For various reasons, most of which are to do with the election of Donald Trump and not wishing to have any part in promoting him, I am reviewing my skincare, cosmetics and hair care to try and substitute products made outside the USA. This is deeply annoying: not only had I established a good routine with Paula’s Choice products that suited me well, but the diversity of skin tones and colours in the USA, together with demanding consumer culture, means that US-based cosmetics ranges tend to cater to a wider diversity of people, including me. Ironic, isn’t it? Word reached me fairly quickly about the Deciem Organisation. Based in Canada – we like Canada – it’s a relatively new company with several brands.
Its marketing schtick is that it doesn’t have one. Well, of course it does: its ranges make no sensationalist claims but instead state the nature of the active ingredient or chemical in them. The idea is that well-informed consumers – the metropolitan, liberal elite if you will – do their own research on the active ingredient that suits them and then seek it out for themselves across the ranges. It’s this lack of consumer marketing hype, no ads, no promotions in expensive department stores, no make-up counter staff, that mean that they can bring their products to people mainly at very low prices in a stripped-back, minimalist sort of way that makes the “enlightened” consumer feel good about themselves. Clever, eh? I am trying several of these products currently, and I aim to tell you about them here. So far I’m pretty impressed with most of the things I try and I’ll review them separately.
My first new product is Hair is Fabric’s Intensive Detox Cleansing Conditioner. You see? It doesn’t even call itself a shampoo and, in fact, it’s nothing like a shampoo to use. It comes in a tube and looks a little like frogspawn when you squeeze a little onto your shampooing hand. The frogspawny thing is a trait that the Intensive Detox has in common with many Deciem products I’ve tried: no colour, just active ingredients in a carrier, see? The point about Hair is Fabric is that hair is actual dead keratin. All the hype and overweaning claims made by other shampoo companies are nonsense: you can’t reincarnate dead cells. (This is where your Met Lib Elite blogger taps the side of her nose in a knowing manner.) You can, however, clean them and make them feel nicer.
The product markets itself as dry cleaning for hair, only with water, and contains none of the foaming surfactants so integral to “shampoos.” This is where your woke consumer will think, “Oh yes. Because foaming detergent surfactants are killing our planet.” (I don’t actually know whether this is the case but I’ve probably read something about it somewhere.) So the frogspawny stuff is worked into wet hair in the shower and left for three minutes while you wash yourself and do your face and feet. It smells of menthol and, after a while it makes your scalp tingle in a non-burnt way. Then you rinse it off. Voilà! Clean hair using only a very mild coconut-based cleanser. And date extract, whatever that does.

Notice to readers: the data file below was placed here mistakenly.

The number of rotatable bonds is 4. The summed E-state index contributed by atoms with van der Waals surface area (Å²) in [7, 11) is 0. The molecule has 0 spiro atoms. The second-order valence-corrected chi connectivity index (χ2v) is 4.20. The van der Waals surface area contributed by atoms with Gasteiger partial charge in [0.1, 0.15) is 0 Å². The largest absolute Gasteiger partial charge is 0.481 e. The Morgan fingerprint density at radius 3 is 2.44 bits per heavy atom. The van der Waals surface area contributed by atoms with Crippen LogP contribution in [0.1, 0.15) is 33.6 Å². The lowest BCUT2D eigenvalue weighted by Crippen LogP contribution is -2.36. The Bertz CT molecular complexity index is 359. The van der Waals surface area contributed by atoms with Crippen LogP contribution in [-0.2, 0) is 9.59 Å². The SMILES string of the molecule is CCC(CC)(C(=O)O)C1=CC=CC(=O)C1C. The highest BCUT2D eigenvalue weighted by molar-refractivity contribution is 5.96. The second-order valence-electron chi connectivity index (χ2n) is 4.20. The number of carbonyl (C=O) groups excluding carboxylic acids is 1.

We have trained ourselves into the culture of rubbing our shampoo in until we have a foam Mr Whippy on top of our heads, stripping the hair and scalp of oil, and then putting it all back again with conditioner. Odd, really, when you think about it. Here at Alliance Towers, a certain someone uses so much shampoo on their relatively small amount of hair that great globules of foam travel all over the bathroom floor.
So, anyway, I tried the Intensive Detox Cleansing Conditioner but a mixture of autopilot and scepticism the first time made me use conditioner afterwards. My hair looked and felt marvellous and didn’t get greasy at all in the next couple of days. The next time I used it, I did away with the conditioner, and it feels great. Not squeaky, squeaky clean, which is probably an indication that my scalp has been stripped, but clean and strong. I really like it and I’d definitely keep using it. I must add here that it doesn’t seem to work well with everyone’s hair. On first reading of this review, my Twitter friend, Health and Beauty writer @LeahHardy told me that it leaves her hair looking dirty and lank, and I’ve read another review that says this too. My hair is still thick and dry and tends to frizz, and it works for me, so perhaps it does depend on your hair type.
I’m keen now to try the Deciem cleansers for black hue support and anti-frizz and see whether they have any effect on my emerging silver strands. Hair Is Fabric Cleansers are not cheap – my tube cost about £20 – but I no longer need to buy conditioner so for me it works out at very good value. I see that there’s also a 1L bottle available. That’s an awful lot of frogspawny stuff.